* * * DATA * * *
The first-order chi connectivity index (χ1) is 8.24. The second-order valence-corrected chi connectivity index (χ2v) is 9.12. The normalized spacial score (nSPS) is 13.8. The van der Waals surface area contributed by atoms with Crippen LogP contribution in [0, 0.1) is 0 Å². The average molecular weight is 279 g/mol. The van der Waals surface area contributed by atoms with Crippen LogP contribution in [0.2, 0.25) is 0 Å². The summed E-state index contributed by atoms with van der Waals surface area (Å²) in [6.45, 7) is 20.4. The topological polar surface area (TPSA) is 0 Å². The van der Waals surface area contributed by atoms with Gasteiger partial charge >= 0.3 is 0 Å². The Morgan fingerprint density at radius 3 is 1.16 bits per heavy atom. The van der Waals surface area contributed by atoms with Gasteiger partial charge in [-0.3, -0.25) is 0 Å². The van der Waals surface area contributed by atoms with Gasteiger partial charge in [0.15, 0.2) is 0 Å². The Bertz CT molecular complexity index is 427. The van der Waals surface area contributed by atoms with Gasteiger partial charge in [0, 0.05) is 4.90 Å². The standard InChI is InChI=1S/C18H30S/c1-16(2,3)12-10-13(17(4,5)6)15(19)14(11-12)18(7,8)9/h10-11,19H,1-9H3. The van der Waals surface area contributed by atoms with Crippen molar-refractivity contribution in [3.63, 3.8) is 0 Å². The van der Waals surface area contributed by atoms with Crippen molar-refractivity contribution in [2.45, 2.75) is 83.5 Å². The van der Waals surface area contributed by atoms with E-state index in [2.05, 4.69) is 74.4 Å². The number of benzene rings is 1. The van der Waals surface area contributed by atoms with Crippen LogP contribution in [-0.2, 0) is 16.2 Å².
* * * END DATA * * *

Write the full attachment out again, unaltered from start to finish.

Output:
The first-order chi connectivity index (χ1) is 8.24. The second-order valence-corrected chi connectivity index (χ2v) is 9.12. The normalized spacial score (nSPS) is 13.8. The van der Waals surface area contributed by atoms with Crippen LogP contribution in [0, 0.1) is 0 Å². The average molecular weight is 279 g/mol. The van der Waals surface area contributed by atoms with Crippen LogP contribution in [0.2, 0.25) is 0 Å². The summed E-state index contributed by atoms with van der Waals surface area (Å²) in [6.45, 7) is 20.4. The topological polar surface area (TPSA) is 0 Å². The van der Waals surface area contributed by atoms with Gasteiger partial charge >= 0.3 is 0 Å². The Morgan fingerprint density at radius 3 is 1.16 bits per heavy atom. The van der Waals surface area contributed by atoms with Gasteiger partial charge in [-0.3, -0.25) is 0 Å². The van der Waals surface area contributed by atoms with Gasteiger partial charge in [0.15, 0.2) is 0 Å². The Bertz CT molecular complexity index is 427. The van der Waals surface area contributed by atoms with Gasteiger partial charge in [0, 0.05) is 4.90 Å². The standard InChI is InChI=1S/C18H30S/c1-16(2,3)12-10-13(17(4,5)6)15(19)14(11-12)18(7,8)9/h10-11,19H,1-9H3. The van der Waals surface area contributed by atoms with Crippen molar-refractivity contribution in [3.63, 3.8) is 0 Å². The van der Waals surface area contributed by atoms with Crippen molar-refractivity contribution in [2.45, 2.75) is 83.5 Å². The van der Waals surface area contributed by atoms with E-state index in [2.05, 4.69) is 74.4 Å². The number of benzene rings is 1. The van der Waals surface area contributed by atoms with Crippen LogP contribution in [-0.2, 0) is 16.2 Å².